K i'm not an expert but this is what I know:
First of all, root ALWAYS has a UID of 0.
When u add a user they get a UID (User ID) i.e. 500
You are also part of a group - as a default its your username. (GID might be also be 500)
That information is all stored in /etc/passwd along with your home directory and encrypted password.
When you logon or a program needs to authenticate you it checks /etc/passwd for an entry and when you enter a password it is encrypted and compared to that of the /etc/passwd entry.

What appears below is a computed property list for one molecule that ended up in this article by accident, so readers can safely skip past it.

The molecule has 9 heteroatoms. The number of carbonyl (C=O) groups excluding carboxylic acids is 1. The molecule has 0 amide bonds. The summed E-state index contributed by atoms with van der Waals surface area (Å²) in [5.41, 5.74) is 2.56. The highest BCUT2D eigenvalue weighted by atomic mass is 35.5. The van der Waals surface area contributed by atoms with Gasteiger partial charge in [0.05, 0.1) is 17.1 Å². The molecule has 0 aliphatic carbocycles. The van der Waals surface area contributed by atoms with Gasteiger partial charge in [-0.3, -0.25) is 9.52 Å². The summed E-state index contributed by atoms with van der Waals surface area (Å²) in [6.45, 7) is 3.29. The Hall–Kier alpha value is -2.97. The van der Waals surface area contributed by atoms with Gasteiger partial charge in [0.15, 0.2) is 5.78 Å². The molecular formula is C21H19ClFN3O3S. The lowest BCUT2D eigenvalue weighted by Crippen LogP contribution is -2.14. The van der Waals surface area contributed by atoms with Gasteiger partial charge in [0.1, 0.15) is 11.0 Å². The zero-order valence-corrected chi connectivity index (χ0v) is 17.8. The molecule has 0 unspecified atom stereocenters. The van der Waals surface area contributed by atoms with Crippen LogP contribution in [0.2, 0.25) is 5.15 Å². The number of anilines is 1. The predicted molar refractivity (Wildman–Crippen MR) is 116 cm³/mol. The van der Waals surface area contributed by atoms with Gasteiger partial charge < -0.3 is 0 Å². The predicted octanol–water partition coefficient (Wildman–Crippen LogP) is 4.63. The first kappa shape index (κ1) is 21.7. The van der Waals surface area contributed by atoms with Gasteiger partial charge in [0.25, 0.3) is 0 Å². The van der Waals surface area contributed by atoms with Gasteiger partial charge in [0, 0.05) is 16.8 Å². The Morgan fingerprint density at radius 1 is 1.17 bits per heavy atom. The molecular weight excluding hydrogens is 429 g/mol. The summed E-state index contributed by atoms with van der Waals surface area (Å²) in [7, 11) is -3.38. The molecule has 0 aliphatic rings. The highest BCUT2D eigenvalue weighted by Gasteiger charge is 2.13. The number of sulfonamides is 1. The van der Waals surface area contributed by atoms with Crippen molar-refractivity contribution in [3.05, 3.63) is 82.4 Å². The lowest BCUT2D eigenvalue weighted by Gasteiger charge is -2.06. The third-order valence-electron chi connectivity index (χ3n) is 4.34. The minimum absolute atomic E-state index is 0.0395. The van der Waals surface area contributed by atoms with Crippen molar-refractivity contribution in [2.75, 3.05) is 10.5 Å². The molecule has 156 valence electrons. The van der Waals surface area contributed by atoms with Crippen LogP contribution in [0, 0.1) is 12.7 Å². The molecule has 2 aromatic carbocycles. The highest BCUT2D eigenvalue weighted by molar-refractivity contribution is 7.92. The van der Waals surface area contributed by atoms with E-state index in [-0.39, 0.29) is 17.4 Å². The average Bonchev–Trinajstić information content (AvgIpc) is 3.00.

Thats basically it, file permissions are basic, they are based on username and pasword but alsoo permission bits (i.e. you might do an ls -l foo and get get the following)
[ammullan@daemon ~]$ ls -l | grep foo
-rwxrwxr-x 1 ammullan ammullan 11954 Feb 14 20:59 foo
The -rwxrwxr-x is read, write and execute permissions. They are broken down into 3 block groups (i.e. in this example foo can be read, written to and executed by user and group and can be read and executed by all)... The 1st bit will have a d if it's a directory etc.
Hope that helps a bit
(If ya wanna know any more let me know)